“It feels like a different sport today. We were on the end of a bit of a dusting the last time,” he said. “Ireland are a quality team, they scored 40 points against New Zealand three months ago and we stopped them playing today – defensively we were strong throughout the field. We stuck to the plan.”

Meanwhile, Ireland coach Joe Schmidt insisted that he wasn’t making excuses but did have a grumble about Scots bodies on the deck slowing possession down and also mentioned that his team’s preparation for the match had been disrupted by the Edinburgh traffic.

“Especially in the first half, there was a lot of bodies on the floor at the breakdown and it did make it very hard. Connor Murray was reaching over and the ball was very slow – and it just made it difficult for Paddy Jackson because they had the intuitive in getting off the line and they did it really well so paddy always felt crowded,” he said.

‘Whereas the reverse was true of them – they got some really good, quick, front-foot ball and did a really good job with it.”

“We arrived 15 minutes late to the stadium and we were late for most things all first half. We were sluggish. We got some really good field position and didn’t convert, which is frustrating. And at the same time they got probably too much room to move and we didn’t close that space down and missed a few tackles,” he added.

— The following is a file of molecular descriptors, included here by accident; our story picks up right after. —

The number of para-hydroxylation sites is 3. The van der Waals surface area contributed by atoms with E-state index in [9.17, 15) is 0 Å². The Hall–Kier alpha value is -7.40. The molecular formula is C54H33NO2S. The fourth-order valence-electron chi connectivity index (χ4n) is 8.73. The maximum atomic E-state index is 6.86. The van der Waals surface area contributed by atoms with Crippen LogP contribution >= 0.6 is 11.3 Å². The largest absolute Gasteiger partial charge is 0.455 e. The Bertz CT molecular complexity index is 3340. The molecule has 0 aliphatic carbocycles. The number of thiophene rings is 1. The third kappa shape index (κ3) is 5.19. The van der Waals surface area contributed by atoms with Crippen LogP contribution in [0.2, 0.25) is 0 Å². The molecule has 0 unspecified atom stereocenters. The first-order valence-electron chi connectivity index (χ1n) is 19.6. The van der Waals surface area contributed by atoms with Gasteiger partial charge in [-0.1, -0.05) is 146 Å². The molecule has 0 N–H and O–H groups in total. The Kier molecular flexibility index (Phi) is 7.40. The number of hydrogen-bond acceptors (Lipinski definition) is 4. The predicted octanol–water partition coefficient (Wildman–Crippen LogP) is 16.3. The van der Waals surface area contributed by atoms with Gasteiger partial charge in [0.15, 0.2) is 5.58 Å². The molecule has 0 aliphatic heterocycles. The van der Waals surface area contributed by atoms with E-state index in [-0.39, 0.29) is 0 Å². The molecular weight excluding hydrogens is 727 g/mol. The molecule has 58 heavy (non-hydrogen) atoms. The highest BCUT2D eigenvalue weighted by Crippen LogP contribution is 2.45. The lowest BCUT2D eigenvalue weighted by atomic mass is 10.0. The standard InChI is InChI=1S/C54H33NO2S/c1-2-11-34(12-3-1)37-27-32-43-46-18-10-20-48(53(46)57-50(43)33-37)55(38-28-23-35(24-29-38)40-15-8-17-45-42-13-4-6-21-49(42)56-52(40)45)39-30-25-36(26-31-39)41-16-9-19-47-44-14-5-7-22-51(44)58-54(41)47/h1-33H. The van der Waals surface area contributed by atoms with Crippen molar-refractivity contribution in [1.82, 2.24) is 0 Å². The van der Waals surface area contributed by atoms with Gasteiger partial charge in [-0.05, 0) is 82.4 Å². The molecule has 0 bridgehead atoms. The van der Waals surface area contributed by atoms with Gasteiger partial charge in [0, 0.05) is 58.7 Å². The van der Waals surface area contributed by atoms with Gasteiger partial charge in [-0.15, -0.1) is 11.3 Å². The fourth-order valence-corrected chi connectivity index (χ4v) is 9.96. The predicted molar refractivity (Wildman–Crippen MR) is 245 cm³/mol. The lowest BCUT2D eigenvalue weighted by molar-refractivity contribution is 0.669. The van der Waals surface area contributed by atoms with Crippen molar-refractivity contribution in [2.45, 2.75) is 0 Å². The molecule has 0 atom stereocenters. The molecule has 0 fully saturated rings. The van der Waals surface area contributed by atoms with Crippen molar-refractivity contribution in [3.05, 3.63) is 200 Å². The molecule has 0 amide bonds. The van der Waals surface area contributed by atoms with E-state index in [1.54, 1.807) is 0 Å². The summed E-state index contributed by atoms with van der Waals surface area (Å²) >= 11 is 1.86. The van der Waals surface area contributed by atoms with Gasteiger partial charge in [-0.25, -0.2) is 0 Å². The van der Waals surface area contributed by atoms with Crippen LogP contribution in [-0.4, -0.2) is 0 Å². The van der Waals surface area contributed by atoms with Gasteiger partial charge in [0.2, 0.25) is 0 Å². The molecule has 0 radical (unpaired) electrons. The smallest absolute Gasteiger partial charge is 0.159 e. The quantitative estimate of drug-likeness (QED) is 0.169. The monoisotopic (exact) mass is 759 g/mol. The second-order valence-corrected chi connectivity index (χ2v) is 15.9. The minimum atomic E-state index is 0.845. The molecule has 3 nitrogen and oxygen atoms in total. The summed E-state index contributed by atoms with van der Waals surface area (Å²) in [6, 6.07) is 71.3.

Hoggy try.jpg


“As he says himself: Finn Russell’s bounce pass is undefendable, and thankfully it bounced up into my hands If I’d had another five guards I might have passed it on to Tommy, but the try-line was coming so I thought take it myself. The forwards worked us into a good position and Finn noticed the space out wide. Its something we’ve worked really hard on – looking up and seeing what is front – and we really took the opportunity there.”


“A couple of times early on I gave the ball to Sean Maitland and Rob Kearney read it really well and bounced off and tackled him, so I thought I would try something a little bit different and thankfully it paid off. But it comes down to the forwards putting us in good positions and our execution of catch-pass to get the ball put wide as quick …” – Stuart Hogg


“It’s something Jonathan Humphries had up his sleeve. He was dying to bring it out. I wasn’t sure we should use it. I think we tried it a few years ago and didn’t get it right so that’s why I was a little bit hesitant today, but the team have now got the confidence to try these things – they’re taking that responsibility to develop things on the playing field and taking it into the game and getting results. This is where I am really happy to hand over – when these guys are taking control of everything that’s my job done …” – Vern Cotter

“It shows what can happen when you bring backs into the forwards – put a bit of brains in there and its dangerous …” – Greig Laidlaw

About David Barnes 3891 Articles
David has worked as a freelance rugby journalist since 2004 covering every level of the game in Scotland for publications including he Herald/Sunday Herald, The Sunday Times, The Telegraph, The Scotsman/Scotland on Sunday/Evening News, The Daily Record, The Daily Mail/Mail on Sunday and The Sun.